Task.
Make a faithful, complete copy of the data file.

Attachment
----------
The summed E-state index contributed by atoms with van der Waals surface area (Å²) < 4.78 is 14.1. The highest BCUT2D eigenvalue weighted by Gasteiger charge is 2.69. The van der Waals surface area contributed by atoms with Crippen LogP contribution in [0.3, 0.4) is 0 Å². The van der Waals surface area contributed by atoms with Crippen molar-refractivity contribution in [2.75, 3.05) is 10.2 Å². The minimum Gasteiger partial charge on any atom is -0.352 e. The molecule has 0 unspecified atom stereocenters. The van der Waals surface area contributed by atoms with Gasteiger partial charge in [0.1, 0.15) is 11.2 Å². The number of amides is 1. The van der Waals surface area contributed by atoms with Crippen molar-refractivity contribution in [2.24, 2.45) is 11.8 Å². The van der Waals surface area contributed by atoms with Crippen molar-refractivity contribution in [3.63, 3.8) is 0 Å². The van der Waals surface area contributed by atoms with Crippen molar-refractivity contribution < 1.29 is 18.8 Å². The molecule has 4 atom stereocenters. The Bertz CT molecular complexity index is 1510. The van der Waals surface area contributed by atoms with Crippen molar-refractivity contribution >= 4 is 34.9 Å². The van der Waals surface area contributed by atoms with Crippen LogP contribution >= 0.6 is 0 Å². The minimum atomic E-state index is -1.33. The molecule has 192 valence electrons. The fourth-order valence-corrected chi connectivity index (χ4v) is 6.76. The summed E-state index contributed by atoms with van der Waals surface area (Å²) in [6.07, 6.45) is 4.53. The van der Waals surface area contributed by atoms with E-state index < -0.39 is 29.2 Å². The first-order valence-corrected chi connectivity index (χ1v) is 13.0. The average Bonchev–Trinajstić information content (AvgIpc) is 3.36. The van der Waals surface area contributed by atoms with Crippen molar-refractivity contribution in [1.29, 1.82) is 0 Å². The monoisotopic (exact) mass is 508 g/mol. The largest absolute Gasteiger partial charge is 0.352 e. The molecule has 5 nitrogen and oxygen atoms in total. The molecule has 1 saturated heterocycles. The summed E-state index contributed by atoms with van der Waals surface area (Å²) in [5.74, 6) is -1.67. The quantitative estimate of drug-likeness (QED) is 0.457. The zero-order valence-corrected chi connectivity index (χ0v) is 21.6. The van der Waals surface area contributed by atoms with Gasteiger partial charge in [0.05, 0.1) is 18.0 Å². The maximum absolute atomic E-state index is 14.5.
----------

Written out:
The summed E-state index contributed by atoms with van der Waals surface area (Å²) < 4.78 is 14.1. The highest BCUT2D eigenvalue weighted by Gasteiger charge is 2.69. The van der Waals surface area contributed by atoms with Crippen LogP contribution in [0.3, 0.4) is 0 Å². The van der Waals surface area contributed by atoms with Crippen molar-refractivity contribution in [2.75, 3.05) is 10.2 Å². The minimum Gasteiger partial charge on any atom is -0.352 e. The molecule has 0 unspecified atom stereocenters. The van der Waals surface area contributed by atoms with Gasteiger partial charge in [0.1, 0.15) is 11.2 Å². The number of amides is 1. The van der Waals surface area contributed by atoms with Crippen molar-refractivity contribution in [2.24, 2.45) is 11.8 Å². The van der Waals surface area contributed by atoms with Crippen molar-refractivity contribution in [3.63, 3.8) is 0 Å². The van der Waals surface area contributed by atoms with Crippen molar-refractivity contribution < 1.29 is 18.8 Å². The molecule has 4 atom stereocenters. The Bertz CT molecular complexity index is 1510. The van der Waals surface area contributed by atoms with Crippen molar-refractivity contribution >= 4 is 34.9 Å². The van der Waals surface area contributed by atoms with Crippen LogP contribution >= 0.6 is 0 Å². The minimum atomic E-state index is -1.33. The molecule has 192 valence electrons. The fourth-order valence-corrected chi connectivity index (χ4v) is 6.76. The summed E-state index contributed by atoms with van der Waals surface area (Å²) in [6.07, 6.45) is 4.53. The van der Waals surface area contributed by atoms with E-state index < -0.39 is 29.2 Å². The first-order valence-corrected chi connectivity index (χ1v) is 13.0. The average Bonchev–Trinajstić information content (AvgIpc) is 3.36. The van der Waals surface area contributed by atoms with Crippen molar-refractivity contribution in [1.29, 1.82) is 0 Å². The monoisotopic (exact) mass is 508 g/mol. The largest absolute Gasteiger partial charge is 0.352 e. The molecule has 5 nitrogen and oxygen atoms in total. The molecule has 1 saturated heterocycles. The summed E-state index contributed by atoms with van der Waals surface area (Å²) in [5.74, 6) is -1.67. The quantitative estimate of drug-likeness (QED) is 0.457. The zero-order valence-corrected chi connectivity index (χ0v) is 21.6. The van der Waals surface area contributed by atoms with Gasteiger partial charge in [0.05, 0.1) is 18.0 Å². The maximum absolute atomic E-state index is 14.5.